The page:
Smell is a sense most architects have engaged with at some point in their work: whether designing a house, a residential care home or the industrial kitchen for a commercial restaurant, the ventilation of rooms and removal of strong and potentially unpleasant odours is a well-rehearsed practice. Yet in addition to the annoying smells, olfaction also offers many opportunities that have traditionally been overlooked, and it’s not just in architecture but right across the built environment professions.
So why is this the case? First, most western societies place low value on the sense of the smell, a by-product of the very way that the sense of smell functions. Throughout our lives we constantly breathe in-and-out and it is important we are able to switch off from many of the smells our noses detect. As a result, we frequently don’t appreciate the contribution smells make to everyday experiences of places and buildings, as anyone who has lost their sense of smell will testify. Whether the smell of the materials such as wood, stone or plaster, or the carpets, paint and furnishings, every building has its own odour but in the majority of cases, these come about as what architect Herve Ellena described as an unforeseen consequence rather than as a planned effect.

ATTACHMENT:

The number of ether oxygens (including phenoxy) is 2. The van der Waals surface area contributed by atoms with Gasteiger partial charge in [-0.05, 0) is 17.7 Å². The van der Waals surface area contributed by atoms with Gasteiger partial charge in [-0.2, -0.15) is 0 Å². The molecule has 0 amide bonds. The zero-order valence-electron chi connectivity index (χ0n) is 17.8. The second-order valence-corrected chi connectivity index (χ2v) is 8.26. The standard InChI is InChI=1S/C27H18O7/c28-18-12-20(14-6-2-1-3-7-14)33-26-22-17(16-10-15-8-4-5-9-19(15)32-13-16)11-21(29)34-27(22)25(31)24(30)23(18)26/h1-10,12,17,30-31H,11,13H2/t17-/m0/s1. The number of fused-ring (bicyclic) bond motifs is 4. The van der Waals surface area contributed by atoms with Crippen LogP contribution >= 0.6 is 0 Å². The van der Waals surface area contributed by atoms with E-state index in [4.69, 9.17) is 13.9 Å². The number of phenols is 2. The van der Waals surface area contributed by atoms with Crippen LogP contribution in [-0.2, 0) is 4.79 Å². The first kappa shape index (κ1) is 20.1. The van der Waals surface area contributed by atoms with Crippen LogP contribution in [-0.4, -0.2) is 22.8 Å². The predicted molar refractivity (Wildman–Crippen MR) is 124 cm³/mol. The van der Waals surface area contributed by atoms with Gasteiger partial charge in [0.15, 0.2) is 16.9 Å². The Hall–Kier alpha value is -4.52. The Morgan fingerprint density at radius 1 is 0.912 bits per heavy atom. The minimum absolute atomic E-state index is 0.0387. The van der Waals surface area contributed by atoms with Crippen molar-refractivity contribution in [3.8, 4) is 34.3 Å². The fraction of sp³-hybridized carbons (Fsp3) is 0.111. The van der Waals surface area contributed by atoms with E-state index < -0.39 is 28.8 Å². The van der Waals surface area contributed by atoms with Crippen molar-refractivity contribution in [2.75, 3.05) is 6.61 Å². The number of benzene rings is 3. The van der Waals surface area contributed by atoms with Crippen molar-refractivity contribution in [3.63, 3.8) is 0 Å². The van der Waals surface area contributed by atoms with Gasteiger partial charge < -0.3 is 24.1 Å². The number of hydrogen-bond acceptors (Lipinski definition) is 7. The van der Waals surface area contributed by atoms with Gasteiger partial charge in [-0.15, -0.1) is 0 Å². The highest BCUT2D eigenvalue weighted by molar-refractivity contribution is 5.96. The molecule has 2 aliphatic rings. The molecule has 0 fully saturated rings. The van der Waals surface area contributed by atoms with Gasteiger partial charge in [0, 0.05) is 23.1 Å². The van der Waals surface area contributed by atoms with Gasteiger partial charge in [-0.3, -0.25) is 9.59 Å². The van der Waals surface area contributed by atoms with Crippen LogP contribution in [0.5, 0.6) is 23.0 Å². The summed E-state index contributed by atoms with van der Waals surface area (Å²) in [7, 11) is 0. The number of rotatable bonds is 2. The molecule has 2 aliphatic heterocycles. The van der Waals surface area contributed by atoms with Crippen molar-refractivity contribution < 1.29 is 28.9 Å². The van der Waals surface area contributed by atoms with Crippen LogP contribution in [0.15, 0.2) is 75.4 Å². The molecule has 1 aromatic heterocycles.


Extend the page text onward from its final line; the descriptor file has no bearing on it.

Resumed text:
Second, smell is notoriously difficult to measure: unlike environmental sound which we can record, or visual appearance which we can photograph or sketch, it is very difficult to capture a smell and even more difficult to recreate. New technologies and electronic modeling are assisting in bridging this gap, but few gadgets exist with the sophistication of the human sense of smell.
Third, little has been known until recent years about how smell actually works; it is truly incredible to think that it wasn’t until the 1990s that the scientific community gained any degree of consensus about this. The more we learn, the more intriguing smell becomes: did you know, for example, there a few smell preferences that we are born with and instead we learn them as we go along, and that some smells can only be detected if you have certain genes?
The situation is, however, changing and not just in the real estate market or supermarket where odours of freshly baked bread are infamously released. Themes parks are introducing smells to enhance environmental ‘authenticity’, scents are used in the Paris Metro to improve customer experience, and the city of Grasse in the South of France even has a perfumed fountain. So next time you are working on a site or building, turn your attention to what you can smell, you might be surprised!
Victoria Henshaw is Programme Director for the Masters in Urban Design and Planning at the University of Sheffield and author of the book Urban Smellscapes: Understanding and Designing City Smell Environments (Routledge 2013).